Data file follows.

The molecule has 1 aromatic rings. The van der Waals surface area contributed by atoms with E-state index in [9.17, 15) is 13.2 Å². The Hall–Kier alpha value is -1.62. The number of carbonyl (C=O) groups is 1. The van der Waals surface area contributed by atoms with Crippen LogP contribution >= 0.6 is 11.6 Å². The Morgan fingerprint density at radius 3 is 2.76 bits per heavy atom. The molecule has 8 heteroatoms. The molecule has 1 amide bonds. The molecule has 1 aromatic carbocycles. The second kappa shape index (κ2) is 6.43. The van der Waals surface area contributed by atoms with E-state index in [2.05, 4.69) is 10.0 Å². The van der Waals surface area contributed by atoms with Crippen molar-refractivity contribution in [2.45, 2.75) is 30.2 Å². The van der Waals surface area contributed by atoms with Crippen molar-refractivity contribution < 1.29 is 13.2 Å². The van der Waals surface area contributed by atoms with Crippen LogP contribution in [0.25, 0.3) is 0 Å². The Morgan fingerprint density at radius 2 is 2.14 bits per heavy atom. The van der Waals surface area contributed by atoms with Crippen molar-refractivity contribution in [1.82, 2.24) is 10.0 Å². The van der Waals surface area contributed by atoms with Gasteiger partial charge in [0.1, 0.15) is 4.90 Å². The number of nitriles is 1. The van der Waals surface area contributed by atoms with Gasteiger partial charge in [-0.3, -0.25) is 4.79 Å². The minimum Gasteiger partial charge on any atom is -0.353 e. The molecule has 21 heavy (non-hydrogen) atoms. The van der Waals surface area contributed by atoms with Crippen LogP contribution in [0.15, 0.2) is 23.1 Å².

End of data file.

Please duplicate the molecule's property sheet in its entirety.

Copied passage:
The molecule has 1 aromatic rings. The van der Waals surface area contributed by atoms with E-state index in [9.17, 15) is 13.2 Å². The Hall–Kier alpha value is -1.62. The number of carbonyl (C=O) groups is 1. The van der Waals surface area contributed by atoms with Crippen LogP contribution >= 0.6 is 11.6 Å². The Morgan fingerprint density at radius 3 is 2.76 bits per heavy atom. The molecule has 8 heteroatoms. The molecule has 1 amide bonds. The molecule has 1 aromatic carbocycles. The second kappa shape index (κ2) is 6.43. The van der Waals surface area contributed by atoms with E-state index in [2.05, 4.69) is 10.0 Å². The van der Waals surface area contributed by atoms with Crippen molar-refractivity contribution in [2.45, 2.75) is 30.2 Å². The van der Waals surface area contributed by atoms with Crippen molar-refractivity contribution < 1.29 is 13.2 Å². The van der Waals surface area contributed by atoms with Crippen LogP contribution in [0.25, 0.3) is 0 Å². The Morgan fingerprint density at radius 2 is 2.14 bits per heavy atom. The van der Waals surface area contributed by atoms with Crippen molar-refractivity contribution in [1.82, 2.24) is 10.0 Å². The van der Waals surface area contributed by atoms with Gasteiger partial charge in [0.1, 0.15) is 4.90 Å². The number of nitriles is 1. The van der Waals surface area contributed by atoms with Gasteiger partial charge in [-0.3, -0.25) is 4.79 Å². The minimum Gasteiger partial charge on any atom is -0.353 e. The molecule has 21 heavy (non-hydrogen) atoms. The van der Waals surface area contributed by atoms with Crippen LogP contribution in [0.15, 0.2) is 23.1 Å².